Autism Spectrum Disorder Diets


Autism Spectrum Disorder Diets

Many people with many different medical conditions have gastrointestinal symptoms. One condition that people may not associated with gastrointestinal (GI) symptoms is Autism Spectrum Disorder (ASD). ASD is a developmental disorder that encompasses a deficit in social interaction, communication, and repetitive stereotyped behavior, interest, and activities. Standard treatment is a broad-based strategy. New evidence shows that certain diets may help improve some of the GI symptoms found in ASD patients.

Autism Spectrum Disorder Overview

Autism, as stated above, is a neurodevelopmental disorder characterized by difficulties processing social interactions and communication. Scientists believe it is partly genetic in nature and partly caused by environmental factors. There are inflammatory and immune factors that are associated with individuals with autism but have not been named necessarily as the cause.

Every person with ASD is unique since it is a spectrum disorder. As a spectrum disorder, people can have varying severity of symptoms. They all have certain commonalities. However, hallmarks include impaired social interaction and repetitive stereotyped behavior or interest. Social impairment includes reduced eye contact, reduced language skills, difficulty communicating, and difficulty understanding and communicating emotions. Stereotyped,
repetitive behavior includes things like hand-wringing, clapping, and arms flapping. Stereotyped interests and activities could include an overly avid interest in a very specific subject, like certain modes of transportation.

ASD and GI Symptoms

GI symptoms are a common complaint in people with ASD. Symptoms include constipation or diarrhea, or difficulty eating certain foods. Researchers have found that people with autism have changes in both the gastrointestinal microbiome, the bacteria in their gut. They have also found that people with ASD have increased permeability compared to neurotypical people. Increased intestinal permeability means that these patients may have issues digesting carbohydrates and absorbing other nutrients. Gluten-free, casein-free diets, pre- and probiotics, and multivitamin supplementation have been tried in scientific studies.

ASD Experimental Diets

As stated above, there are a number of experimental diets that scientists have tried in order to improve GI symptoms. Some major diets include a Gluten-free diet, casein-free diet, and probiotics. Each one will be explored in detail below. With gluten and casein, scientists believe that the increased permeability of the intestines causes the proteins to be inadequately absorbed and metabolized, causing GI symptoms. Researchers also hypothesize that these proteins may cause some behavioral symptoms as well.

Gluten- and Casein-free Diets

Gluten is a protein found in wheat products. It acts as a glue that holds starches together. Some people, like those with Celiac Disease, cannot tolerate gluten due to changes in their intestinal lining. This results in malabsorption, which causes diarrhea, weight loss, fatigue, and often malnutrition. Casein is a protein found in wheat similar in structure to gluten. While it is not associated with a specific disease like Celiac Disease, researchers hypothesized that it might behave similarly to gluten in people with ASD because it has a similar molecularly structure.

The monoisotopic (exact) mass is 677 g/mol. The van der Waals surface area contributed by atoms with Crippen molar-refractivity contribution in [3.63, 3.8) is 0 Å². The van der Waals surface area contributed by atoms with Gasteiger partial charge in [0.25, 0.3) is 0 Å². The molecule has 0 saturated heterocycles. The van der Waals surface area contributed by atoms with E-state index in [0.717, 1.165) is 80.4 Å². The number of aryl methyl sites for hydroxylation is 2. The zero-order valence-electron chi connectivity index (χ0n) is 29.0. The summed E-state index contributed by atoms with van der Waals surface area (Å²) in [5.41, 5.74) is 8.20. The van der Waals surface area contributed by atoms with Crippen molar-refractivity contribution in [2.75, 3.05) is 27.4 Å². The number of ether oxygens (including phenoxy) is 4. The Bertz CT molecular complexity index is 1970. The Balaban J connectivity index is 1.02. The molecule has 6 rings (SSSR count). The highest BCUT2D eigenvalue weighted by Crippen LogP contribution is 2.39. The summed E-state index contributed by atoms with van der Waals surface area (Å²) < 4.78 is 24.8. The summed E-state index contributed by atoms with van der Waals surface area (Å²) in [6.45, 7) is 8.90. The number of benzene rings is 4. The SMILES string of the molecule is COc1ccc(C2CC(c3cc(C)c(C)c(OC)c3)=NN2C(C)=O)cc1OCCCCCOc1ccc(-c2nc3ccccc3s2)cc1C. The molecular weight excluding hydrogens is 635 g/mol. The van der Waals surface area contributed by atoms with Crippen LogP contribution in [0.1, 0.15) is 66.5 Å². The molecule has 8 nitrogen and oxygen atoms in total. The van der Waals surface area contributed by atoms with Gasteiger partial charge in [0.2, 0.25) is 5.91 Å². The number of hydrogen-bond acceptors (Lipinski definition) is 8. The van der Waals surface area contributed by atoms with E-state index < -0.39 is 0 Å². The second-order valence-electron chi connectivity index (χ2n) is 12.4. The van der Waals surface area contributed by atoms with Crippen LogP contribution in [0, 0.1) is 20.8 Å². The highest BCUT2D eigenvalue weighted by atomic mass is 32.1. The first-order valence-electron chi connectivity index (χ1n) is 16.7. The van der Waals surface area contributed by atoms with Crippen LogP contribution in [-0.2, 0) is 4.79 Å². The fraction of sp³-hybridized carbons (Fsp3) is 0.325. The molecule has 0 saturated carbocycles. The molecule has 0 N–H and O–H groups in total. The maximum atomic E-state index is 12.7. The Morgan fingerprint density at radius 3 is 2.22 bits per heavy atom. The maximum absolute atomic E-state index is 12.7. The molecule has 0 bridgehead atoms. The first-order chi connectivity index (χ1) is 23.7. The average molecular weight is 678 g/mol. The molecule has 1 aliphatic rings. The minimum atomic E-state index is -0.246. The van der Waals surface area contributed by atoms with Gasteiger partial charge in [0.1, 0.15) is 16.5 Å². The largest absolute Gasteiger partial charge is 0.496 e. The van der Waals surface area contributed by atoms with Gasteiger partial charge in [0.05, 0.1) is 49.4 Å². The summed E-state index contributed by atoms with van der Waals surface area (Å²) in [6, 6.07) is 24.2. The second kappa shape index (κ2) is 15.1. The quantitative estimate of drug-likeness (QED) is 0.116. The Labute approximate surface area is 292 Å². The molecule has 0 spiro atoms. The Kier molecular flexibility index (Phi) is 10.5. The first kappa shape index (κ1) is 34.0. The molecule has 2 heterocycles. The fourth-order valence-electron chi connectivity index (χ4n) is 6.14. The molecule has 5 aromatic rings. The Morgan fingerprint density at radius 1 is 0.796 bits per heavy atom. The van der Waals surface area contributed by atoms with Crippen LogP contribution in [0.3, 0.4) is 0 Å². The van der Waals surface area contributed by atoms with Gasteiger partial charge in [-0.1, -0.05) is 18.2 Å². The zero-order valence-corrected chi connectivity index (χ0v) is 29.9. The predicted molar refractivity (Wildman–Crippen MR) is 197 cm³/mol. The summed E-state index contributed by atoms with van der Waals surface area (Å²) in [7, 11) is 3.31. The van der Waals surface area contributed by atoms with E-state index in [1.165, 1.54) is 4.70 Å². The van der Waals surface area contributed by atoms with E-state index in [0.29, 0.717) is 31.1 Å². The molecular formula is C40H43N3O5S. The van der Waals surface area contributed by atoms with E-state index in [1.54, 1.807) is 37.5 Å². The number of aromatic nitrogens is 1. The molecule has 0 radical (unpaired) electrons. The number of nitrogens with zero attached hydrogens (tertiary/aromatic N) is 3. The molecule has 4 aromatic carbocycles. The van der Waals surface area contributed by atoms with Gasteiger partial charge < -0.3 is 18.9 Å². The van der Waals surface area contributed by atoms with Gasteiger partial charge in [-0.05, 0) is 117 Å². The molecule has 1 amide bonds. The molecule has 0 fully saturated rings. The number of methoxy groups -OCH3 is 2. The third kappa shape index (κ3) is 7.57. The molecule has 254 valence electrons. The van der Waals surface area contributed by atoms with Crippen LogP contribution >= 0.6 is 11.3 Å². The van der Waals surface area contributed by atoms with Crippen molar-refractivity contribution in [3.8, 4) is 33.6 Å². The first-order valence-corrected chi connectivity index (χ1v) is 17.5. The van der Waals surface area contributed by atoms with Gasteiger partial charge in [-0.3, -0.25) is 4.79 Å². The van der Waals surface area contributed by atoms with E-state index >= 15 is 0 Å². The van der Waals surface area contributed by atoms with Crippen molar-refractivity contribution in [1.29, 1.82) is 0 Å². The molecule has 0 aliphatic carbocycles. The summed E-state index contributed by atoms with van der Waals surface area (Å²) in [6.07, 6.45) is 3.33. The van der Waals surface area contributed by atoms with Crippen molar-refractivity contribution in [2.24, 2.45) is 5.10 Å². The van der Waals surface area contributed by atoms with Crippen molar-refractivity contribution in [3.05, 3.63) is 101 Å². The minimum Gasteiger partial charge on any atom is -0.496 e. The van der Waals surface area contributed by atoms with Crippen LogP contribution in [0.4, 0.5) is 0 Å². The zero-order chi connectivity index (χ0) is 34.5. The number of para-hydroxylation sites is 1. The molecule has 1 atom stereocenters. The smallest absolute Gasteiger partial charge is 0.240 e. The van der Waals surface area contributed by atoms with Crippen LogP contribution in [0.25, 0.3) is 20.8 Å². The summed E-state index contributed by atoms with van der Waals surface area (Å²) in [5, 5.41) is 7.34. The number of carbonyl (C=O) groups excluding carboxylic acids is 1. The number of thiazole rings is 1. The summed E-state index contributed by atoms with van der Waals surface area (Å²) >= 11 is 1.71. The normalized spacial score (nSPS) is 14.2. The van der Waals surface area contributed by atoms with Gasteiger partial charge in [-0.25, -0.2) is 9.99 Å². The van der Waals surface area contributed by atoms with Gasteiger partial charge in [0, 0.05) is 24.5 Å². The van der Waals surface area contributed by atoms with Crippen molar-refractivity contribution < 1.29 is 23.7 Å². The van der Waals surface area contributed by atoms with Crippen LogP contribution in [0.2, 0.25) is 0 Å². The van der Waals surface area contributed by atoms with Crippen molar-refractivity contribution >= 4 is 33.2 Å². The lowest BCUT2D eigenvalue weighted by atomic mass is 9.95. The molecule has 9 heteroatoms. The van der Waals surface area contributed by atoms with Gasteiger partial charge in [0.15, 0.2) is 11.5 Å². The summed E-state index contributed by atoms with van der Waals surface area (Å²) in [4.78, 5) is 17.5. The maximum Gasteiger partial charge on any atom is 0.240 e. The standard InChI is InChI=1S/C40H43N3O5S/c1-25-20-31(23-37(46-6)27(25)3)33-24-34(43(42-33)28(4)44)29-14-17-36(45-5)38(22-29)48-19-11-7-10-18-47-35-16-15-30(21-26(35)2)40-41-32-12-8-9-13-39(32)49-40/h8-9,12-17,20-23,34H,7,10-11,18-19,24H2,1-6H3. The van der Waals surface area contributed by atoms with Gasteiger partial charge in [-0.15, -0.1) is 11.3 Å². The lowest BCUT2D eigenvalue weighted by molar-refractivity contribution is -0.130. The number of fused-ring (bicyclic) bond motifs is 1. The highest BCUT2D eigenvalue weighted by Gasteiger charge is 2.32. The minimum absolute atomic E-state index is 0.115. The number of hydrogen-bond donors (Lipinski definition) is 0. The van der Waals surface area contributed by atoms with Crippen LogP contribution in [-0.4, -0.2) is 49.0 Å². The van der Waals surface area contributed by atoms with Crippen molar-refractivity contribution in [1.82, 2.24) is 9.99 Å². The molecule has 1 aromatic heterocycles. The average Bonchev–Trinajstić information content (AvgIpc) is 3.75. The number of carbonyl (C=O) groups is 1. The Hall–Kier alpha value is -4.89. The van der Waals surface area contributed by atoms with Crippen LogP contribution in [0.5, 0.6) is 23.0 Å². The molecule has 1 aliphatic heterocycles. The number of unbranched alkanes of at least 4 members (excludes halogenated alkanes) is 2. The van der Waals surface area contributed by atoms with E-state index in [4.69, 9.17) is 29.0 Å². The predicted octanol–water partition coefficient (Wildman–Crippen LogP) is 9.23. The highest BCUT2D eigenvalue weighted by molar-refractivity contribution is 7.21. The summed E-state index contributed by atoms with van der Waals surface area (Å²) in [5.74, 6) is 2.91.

Studies found that about 13% of children with ASD in 18 European countries were on a gluten-free or casein-free diet. Between 41 and 69% of parents reported that those children had positive effects from the diets. Another study in the UK found that of the children with ASD on gluten-free and casein-free diets, 20-29% stated that their children had significant improvement in core ASD domains. They also endorsed improvement in specific symptoms. For example, 54% had significant improvement in GI symptoms, 42% had significant improvement in concentration, 29% in communication, and 25% in social interaction.

Some scientists point to flaws in these studies. One major flaw is that these are surveys sent to parents. Surveys are notoriously vulnerable to methodology flaws because they rely on people’s memory and subjective feelings. Another major issue is that there is no control group in many studies. A control group serves as a comparison to the group being studied. Without this comparison, researchers cannot adequately compare whether or not the interventions just
affected people with ASD or would affect everyone similarly.


Patients with ASD have a microbiome that is different from neurotypical patients. Their symptoms are quite similar to those with Inflammatory Bowel Disease and Irritable Bowel Syndrome. Researchers hypothesized that because probiotics helped people with those conditions, they might also help people with ASD. Multiple probiotic studies in children with ASD found improvement in behavioral and GI symptoms. In one double-blinded cross-over study, the parents who were on probiotics refused to switch to become control subjects without probiotics but the probiotics helped their children so much.


ASD is a complicated disorder to manage. Many patients have had success using gluten-free diets, casein-free diets, and probiotics as one arm of their management strategy. While many critics argue that these studies are not the most scientifically sound due to the nature of the spectrum, still many find that these interventions are relatively cheap, easy, and effective. Contact the Stem Cell Transplant Institute to learn more about ASD today.

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